Friday, July 25, 2014

Snow dumps work for local crews, businesses

By CRYSTAL HERBER, Herald Staff Writer | 12/21/2012

Who knew half an inch of snow could keep so many people busy?

Local law enforcement, road and power crews and some businesses were sent scrambling by the wintery mix that hit Franklin County Thursday morning. It was all hands on deck for the Franklin County Sheriff’s Office, Jerrod Fredricks, master deputy with the sheriff’s office, said.

Who knew half an inch of snow could keep so many people busy?

Local law enforcement, road and power crews and some businesses were sent scrambling by the wintery mix that hit Franklin County Thursday morning. It was all hands on deck for the Franklin County Sheriff’s Office, Jerrod Fredricks, master deputy with the sheriff’s office, said.

“We took somebody that wouldn’t normally work patrol, and they were out in the county vehicles helping,” he said Friday, adding that about eight personnel were out helping with calls.  

The calls started coming in to the sheriff’s office about 5 a.m. Thursday, he said. The sheriff’s office alone worked about 30 incidents of vehicles sliding off roads Thursday, Fredricks said, with many of them along I-35. Other trouble spots were on the paved roads throughout the county, he said, like John Brown Road and Rock Creek Road.

Despite the snow tapering off about 9 a.m., wind gusts exceeding 30 mph continued throughout the day and kept crews busy. Fredricks said one officer’s drive into work included working five or six “slide-offs” in a matter of two miles. If there were no injuries, such incidents could be worked fairly quickly, he said.

“Whenever there’s a slide-off, especially on days like yesterday, we make sure the people are OK,” Fredricks said, “and that there’s not damage to the vehicle.

“And, if they need us to stay, we’ll stay with them. If not, we’ll get help on the way,” he said. “If there was no damage to the vehicle and they don’t need help and they’re OK, we will move on.”

Fredricks lauded the performance of not only the sheriff’s office, but the Ottawa Police Department and Kansas Highway Patrol for their dedication and hard work in blustery weather.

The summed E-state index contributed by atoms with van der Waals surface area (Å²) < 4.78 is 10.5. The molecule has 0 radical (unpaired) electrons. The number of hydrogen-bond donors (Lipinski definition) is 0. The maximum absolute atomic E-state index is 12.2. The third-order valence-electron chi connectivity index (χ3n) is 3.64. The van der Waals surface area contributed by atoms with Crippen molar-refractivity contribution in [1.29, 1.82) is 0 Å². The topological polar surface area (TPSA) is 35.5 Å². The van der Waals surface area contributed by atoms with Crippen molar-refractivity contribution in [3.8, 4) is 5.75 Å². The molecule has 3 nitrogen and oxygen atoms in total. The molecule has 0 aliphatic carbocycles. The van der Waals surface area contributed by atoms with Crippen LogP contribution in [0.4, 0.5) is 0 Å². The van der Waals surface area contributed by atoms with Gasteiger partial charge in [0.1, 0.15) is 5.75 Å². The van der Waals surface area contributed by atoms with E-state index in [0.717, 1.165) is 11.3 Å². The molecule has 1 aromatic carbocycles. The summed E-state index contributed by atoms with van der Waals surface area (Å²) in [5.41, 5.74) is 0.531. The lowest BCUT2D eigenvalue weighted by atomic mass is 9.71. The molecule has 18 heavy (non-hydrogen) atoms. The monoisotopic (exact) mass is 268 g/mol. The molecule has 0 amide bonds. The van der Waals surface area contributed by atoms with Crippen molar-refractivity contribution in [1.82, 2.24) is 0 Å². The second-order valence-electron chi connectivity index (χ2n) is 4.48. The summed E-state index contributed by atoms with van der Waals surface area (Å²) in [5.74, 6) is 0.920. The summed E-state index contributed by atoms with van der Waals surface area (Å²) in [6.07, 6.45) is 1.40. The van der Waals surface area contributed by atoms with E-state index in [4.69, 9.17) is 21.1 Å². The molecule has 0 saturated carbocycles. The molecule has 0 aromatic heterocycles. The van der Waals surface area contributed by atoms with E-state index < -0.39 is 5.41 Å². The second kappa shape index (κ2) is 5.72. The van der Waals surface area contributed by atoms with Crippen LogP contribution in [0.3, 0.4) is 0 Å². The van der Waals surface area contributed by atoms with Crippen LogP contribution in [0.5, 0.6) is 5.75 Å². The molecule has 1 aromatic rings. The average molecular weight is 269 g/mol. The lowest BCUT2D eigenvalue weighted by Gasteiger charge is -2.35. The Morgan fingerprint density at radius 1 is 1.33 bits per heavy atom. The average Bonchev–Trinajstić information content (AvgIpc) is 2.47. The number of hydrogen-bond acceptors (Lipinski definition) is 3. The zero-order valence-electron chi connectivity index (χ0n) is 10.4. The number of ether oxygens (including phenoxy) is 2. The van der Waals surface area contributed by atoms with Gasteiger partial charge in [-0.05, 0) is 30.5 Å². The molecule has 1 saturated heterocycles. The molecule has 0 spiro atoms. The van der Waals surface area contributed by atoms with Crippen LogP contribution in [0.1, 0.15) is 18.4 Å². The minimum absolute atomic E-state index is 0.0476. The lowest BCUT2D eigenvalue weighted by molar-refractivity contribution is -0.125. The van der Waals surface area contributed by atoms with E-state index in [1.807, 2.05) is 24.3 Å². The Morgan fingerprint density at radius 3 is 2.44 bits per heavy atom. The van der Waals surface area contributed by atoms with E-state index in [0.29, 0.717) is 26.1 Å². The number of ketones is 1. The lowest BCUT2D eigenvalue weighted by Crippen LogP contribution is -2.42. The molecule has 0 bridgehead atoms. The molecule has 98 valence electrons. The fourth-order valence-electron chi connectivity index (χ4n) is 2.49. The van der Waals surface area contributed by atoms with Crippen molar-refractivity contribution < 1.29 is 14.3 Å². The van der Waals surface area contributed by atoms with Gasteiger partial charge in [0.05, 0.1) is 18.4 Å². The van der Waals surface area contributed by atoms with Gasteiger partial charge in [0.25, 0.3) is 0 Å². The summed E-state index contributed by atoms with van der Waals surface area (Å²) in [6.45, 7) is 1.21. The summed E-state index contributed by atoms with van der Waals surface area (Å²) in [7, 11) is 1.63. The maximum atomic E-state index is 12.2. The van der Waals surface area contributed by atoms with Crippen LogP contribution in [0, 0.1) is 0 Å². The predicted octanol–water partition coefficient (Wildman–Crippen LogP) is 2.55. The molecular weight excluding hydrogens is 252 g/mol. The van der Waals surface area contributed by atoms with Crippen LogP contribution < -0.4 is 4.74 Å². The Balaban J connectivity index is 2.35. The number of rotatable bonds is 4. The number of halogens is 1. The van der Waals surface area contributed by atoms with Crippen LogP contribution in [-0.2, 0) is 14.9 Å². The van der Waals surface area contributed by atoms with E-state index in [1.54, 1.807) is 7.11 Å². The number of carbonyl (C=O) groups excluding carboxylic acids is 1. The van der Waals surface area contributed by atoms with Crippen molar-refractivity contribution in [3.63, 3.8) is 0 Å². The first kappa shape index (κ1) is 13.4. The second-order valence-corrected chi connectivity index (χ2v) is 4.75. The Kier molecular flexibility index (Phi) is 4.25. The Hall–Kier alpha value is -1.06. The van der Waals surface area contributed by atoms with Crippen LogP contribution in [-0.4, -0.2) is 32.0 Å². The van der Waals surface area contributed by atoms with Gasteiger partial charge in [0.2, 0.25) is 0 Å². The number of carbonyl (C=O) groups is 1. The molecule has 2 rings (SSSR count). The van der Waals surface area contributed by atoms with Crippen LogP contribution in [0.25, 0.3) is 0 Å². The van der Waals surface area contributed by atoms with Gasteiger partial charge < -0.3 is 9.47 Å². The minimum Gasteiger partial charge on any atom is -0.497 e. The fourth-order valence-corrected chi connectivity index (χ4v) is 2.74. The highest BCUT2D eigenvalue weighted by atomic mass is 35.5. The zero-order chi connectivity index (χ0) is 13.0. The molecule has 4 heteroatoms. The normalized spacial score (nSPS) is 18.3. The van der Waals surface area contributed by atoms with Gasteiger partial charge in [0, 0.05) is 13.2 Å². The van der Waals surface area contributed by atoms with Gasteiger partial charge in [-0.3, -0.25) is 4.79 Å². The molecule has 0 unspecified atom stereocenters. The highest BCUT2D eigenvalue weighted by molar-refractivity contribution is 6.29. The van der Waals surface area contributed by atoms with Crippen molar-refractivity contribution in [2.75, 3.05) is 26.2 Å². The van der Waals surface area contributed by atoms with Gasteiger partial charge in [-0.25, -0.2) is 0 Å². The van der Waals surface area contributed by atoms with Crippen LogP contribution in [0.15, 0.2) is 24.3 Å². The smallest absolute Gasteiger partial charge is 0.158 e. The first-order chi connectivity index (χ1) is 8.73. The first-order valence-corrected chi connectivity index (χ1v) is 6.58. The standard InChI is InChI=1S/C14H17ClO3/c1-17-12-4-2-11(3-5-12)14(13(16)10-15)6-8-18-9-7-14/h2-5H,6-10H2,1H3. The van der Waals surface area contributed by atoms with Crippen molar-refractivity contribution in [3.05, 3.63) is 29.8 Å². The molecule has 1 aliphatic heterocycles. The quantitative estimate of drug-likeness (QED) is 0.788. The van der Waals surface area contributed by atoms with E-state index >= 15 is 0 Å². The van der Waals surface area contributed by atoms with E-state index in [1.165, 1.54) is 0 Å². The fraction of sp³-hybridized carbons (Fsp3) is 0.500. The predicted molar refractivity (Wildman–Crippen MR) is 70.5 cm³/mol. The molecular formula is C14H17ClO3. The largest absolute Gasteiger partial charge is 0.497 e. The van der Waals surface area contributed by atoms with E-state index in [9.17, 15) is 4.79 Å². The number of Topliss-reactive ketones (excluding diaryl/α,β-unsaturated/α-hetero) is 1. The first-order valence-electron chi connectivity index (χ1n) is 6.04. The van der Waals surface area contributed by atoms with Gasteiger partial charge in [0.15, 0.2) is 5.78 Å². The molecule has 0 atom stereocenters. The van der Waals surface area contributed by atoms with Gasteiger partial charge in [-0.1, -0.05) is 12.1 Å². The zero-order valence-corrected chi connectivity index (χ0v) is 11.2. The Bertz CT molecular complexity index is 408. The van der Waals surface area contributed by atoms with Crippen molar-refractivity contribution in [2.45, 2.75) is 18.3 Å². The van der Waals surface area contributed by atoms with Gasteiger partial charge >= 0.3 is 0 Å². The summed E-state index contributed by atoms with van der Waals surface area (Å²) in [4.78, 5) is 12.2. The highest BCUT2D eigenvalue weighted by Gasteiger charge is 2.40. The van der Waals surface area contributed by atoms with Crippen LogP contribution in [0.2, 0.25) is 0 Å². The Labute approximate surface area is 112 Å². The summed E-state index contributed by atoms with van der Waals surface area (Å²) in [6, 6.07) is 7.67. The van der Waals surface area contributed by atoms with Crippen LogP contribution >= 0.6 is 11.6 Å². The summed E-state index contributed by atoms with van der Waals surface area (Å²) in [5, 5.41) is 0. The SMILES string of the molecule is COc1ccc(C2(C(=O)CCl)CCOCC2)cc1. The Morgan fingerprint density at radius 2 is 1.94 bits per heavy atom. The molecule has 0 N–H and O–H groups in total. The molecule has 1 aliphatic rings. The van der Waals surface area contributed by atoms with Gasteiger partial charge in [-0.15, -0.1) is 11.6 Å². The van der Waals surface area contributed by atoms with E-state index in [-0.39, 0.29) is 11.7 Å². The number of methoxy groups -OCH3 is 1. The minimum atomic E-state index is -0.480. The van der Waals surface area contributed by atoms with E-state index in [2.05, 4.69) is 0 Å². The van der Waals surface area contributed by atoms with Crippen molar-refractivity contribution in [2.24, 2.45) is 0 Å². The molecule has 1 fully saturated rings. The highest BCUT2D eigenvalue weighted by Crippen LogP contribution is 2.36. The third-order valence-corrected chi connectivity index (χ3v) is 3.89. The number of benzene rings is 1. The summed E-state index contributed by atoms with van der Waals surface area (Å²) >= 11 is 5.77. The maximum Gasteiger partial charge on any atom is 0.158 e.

“I think that our response times were really exceptional for the weather, and it was a good group effort,” he said. “We were really pleased.”  

Ottawa, Central Heights and Wellsville schools canceled classes Thursday because of the storm. West Franklin schools already had dismissed classes for the holiday break and were not scheduled to be in session Thursday. The four districts were out for Christmas break on Friday and were not available for comment on final exam rescheduling.

Crews from the Ottawa street department hit the roads at about 5 a.m. to get the streets in drivable condition for commuters. Six crew members with three trucks spread about 120 tons of sand and salt on the streets, Larry Matile, the city’s streets superintendent, said Friday. It took time for the mixture to take effect, he said.

“It was probably close to 10:30 a.m., 11 a.m. before materials really started working good and everything started cutting,” Matile said.

Information on how much salt the county road crews spread was not available.

Kansas City Power and Light reported about 7,500 people without power in and around Franklin County because of the snowy weather, Courtney Hughley, spokesperson for KCP&L, said. About 40,000 people were without power throughout the state because of the storm, she said, but power was restored quickly.

“Power has been restored. We were able to get everyone restored by midnight [Thursday] night,” Hughley said.

No power outages were reported in Ottawa, Jim Bradley, the city’s utilities director, said.

Ottawa received a half-inch of snow Thursday, according to the Ottawa water treatment plant.

The cold and snow did not deter some holiday shoppers from getting those last-minute gifts at such local businesses as Sutton’s Jewelry, 207 S. Main St., Ottawa. Owner Cathy Sutton said after they put a lot of salt on the sidewalk in front of the business there was a steady stream of customers.

“Actually we were fairly busy [Thursday],” Sutton said. “Even after the snow had melted quite a bit, we got a lot of people coming in. I think the big thing was that school was out, so a lot people came in with their kids.”

Another Ottawa business, Orscheln Farm and Home, 2008 S. Princeton St., saw its business pick up just before the storm hit. Store manager Tell Alexander said the run on snow shovels and de-icer that started Wednesday helped the business move out some of the merchandise they weren’t able to sell last year because of the mild weather.

So what about Tuesday?

The historical probability that the area will see more than 1 inch of snow on the ground on Christmas is between 10 and 25 percent, according to the National Climatic Data Center.

The forecast calls for another small chance of snow on Christmas Day, so if three days of sunny, above-freezing temperatures today through Monday don’t melt the snow, the area will have another chance for a White Christmas.

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